In the Viking Age North Atlantic, the most important social space was the farmstead, with its residential buildings, outbuildings, and outdoor activity areas. Here members of the household - the basic socioeconomic unity - interacted with each other, their animals and visitors, and performed any number of daily routines and social, economic, and religious activities. Fortunately for us, Viking Age houses in the North Atlantic region are exceptionally well preserved compared to their counterparts in Scandinavia due to the lack of arable agriculture in Iceland and the use off turf as a construction material for walls as well as roofs, which tended to collapse inwards to rapidly seal internal occupation deposits. Houses such as the tenth- to early eleventh-century house at Hrísbrú in the Mosfell Valley therefore have the potential to provide important information about the organization of everyday life in the Viking Age. In Iceland, where the number of excavated Viking Age houses now numbers close to forty, the house at Hrísbrú was exceptional in its preservation, size, and the richness of its artefact assemblage, and it therefore has an important role to play in the understanding of how the earliest settlers established new homes for themselves in a new environment, how they organized their households and economic activities, how they interacted with the wider community, and how household and social organization changed over the first few hundred years of the society´s development.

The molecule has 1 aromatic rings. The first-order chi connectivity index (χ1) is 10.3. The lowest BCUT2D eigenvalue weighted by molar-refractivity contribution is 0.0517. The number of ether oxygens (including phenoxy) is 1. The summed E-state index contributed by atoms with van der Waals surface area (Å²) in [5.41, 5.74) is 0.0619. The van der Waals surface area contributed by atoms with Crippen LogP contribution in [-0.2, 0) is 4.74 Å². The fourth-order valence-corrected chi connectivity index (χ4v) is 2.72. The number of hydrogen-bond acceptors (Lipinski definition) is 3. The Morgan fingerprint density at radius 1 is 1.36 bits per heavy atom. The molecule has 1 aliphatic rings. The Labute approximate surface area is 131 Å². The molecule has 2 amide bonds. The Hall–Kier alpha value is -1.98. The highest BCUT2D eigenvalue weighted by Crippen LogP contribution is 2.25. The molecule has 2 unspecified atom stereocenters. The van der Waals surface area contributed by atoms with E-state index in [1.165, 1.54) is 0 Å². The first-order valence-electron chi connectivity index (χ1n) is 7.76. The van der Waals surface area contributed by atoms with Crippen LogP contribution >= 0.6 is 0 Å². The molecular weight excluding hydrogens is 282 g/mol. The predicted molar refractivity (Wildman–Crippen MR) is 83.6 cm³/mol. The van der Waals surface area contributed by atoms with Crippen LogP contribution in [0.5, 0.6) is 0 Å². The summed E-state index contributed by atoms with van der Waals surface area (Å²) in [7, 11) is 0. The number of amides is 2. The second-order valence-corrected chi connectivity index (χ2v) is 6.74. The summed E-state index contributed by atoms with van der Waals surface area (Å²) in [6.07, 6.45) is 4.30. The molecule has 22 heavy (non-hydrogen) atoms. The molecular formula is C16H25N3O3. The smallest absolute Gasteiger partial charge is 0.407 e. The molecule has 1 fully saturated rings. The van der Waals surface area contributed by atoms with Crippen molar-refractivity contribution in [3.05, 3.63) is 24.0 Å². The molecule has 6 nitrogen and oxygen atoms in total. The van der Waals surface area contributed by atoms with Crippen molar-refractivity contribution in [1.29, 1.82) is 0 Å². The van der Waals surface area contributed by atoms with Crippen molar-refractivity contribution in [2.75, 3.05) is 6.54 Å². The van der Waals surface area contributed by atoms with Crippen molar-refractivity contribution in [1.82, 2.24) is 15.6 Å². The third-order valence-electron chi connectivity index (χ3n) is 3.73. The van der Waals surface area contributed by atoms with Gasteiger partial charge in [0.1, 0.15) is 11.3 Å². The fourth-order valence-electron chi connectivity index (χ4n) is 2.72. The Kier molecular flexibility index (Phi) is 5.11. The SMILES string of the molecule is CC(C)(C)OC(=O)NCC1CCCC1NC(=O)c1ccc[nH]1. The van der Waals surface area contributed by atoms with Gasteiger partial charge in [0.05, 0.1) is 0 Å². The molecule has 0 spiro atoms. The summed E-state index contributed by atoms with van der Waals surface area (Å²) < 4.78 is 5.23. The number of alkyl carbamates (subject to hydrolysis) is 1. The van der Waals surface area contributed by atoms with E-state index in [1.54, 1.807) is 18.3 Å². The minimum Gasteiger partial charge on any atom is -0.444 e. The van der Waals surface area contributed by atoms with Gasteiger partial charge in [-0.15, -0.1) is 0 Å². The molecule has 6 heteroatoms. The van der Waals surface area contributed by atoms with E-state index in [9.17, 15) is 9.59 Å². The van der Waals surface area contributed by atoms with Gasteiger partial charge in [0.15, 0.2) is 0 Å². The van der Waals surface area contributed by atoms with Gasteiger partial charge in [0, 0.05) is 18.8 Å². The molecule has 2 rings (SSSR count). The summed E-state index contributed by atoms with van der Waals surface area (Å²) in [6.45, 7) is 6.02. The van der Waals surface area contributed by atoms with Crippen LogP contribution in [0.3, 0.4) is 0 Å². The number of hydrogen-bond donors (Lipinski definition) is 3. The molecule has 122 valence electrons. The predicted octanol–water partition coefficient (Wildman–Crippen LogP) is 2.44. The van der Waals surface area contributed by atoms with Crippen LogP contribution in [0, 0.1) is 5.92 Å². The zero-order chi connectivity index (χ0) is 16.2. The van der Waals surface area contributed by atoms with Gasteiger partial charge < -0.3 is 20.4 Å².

Social Space and Social Status in the Viking-Age House at Hrísbrú
Milek, Karen, Davide Zori, Colin Connors, Waltraud Baier, Kate Baker, and Jesse Byock. 2014. "Interpreting Social Space and Social Status in the Viking-Age House at Hrísbrú Using Integrated Geoarchaeological and Microrefuse Analyses." In Viking-Age Archaeology in Iceland: the Mosfell Archaeological Project, ed. Davide Zori and Jesse Byock, pp. 143-62. Turnhout: Brepols.